NGVs in Germany Officially ‘Green’ Says Dena Eco-Label

| Germany | Source: erdgas mobil GmbH

DENA Emissions Label

From 1 December 2011 all new cars in Germany must be labeled with an energy efficiency label, issued by the Deutsche Energie-Agentur GmbH (dena) – the German Energy Agency. Similar to those used for household appliances such as washing machines, the ‘Eco-label’ will vehicle costs and emissions at a glance. The label exemplifies the benefits of natural gas vehicles (NGVs); no matter whether small car, family van, station wagon or sedan – they are all green in the CO2-efficiency classes classified.

The colour scale gives information about the carbon efficiency of passenger cars, the label shows a scale with colored arrows indicating CO2 efficiency classes. The classification ranges from A (green, very efficient) to G (red, little efficiently). The black arrow shows the respective car belongs to which efficiency class. The efficiency class specifies whether a vehicle emits much or little CO2 in relation to its weight. The label facilitates comparisons with other vehicles by the consumer.

“Now it’s official that natural gas is green,” says Dr. Timm Kehler, manager of  erdgas mobil GmbH. “Almost all natural gas vehicle models were classified into categories A and B as highly efficient and thus get a green label. They are significantly better than the majority of new car offerings. The label is unfortunately only calculated for vehicle mass and CO2 emissions calculated. Would factors such as the fine dust and nitrogen oxide emissions be included, the lead would be even better.”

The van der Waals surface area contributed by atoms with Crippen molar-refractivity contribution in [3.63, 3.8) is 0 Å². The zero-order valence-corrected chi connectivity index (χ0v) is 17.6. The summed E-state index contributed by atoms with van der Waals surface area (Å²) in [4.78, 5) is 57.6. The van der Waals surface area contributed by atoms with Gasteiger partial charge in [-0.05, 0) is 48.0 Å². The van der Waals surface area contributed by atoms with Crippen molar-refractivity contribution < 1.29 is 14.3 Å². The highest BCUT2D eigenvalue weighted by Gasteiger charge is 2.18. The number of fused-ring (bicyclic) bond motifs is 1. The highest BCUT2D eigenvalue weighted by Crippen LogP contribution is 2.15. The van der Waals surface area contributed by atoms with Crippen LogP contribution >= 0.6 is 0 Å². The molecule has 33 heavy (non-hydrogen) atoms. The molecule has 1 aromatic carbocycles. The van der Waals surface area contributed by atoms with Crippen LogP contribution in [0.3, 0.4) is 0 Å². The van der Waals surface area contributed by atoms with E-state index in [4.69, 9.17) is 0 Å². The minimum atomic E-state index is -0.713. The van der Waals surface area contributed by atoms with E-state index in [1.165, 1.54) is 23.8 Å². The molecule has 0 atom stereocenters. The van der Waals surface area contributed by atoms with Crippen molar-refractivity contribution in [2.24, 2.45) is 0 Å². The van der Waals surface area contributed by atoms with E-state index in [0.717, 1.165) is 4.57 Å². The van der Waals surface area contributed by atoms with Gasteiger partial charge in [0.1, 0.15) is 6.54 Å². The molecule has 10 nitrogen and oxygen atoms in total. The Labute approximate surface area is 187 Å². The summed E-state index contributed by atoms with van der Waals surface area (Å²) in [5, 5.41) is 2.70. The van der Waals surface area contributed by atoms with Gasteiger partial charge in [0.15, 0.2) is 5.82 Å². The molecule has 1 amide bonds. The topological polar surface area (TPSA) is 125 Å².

“Also, we would have welcomed it if – as in Switzerland – the CO2 calculation would have taken into account savings from the admixture of renewable biogas (biomethane),” Kehler added.

In particular, the comparison with similar petrol engines displays the clear advantage of natural gas vehicles: while the VW Passat 1.4 TSI EcoFuel has been marked with an A, the VW Passat 1.4 TSI, even with the fuel-saving Bluemotion technology, is only classified as C.

The new label not only provides information about the environmental friendliness, but also on the operating and fuel costs. Using the Passat as an example again, the natural gas version performed significantly better than the gasoline version. The TSI EcoFuel incurs an annual vehicle tax of EUR 28 (USD 37) instead of EUR 64 (USD 86). The annual vehicle tax depends on CO2 emissions; the exact euro amount payable to the tax office is on the car label.

Fuel costs are much lower: driving 20,000 kilometers will cost the consumer EUR 873 (USD 1175) for the alternative drive and EUR 1903 (USD 2561) for the gasoline model, based on average fuel prices.

Comparison is good to against diesel vehicles. Co2 performance is similar but again natural gas vehicles display significant advantage with reduced fuel costs.

“Natural gas is now the cheapest fuel. This benefit is for the consumer, however, obscured by the statutory pricing, because natural gas must be received at the gas station in kilograms and is therefore not directly comparable to the price boom, with other fuels represented in liters. Therefore, it is good that the new label  finally brings more transparency into the actual operating costs,” Kehler concluded.

(This article primarily compiled using information from an erdgas-mobil GmbH press release)

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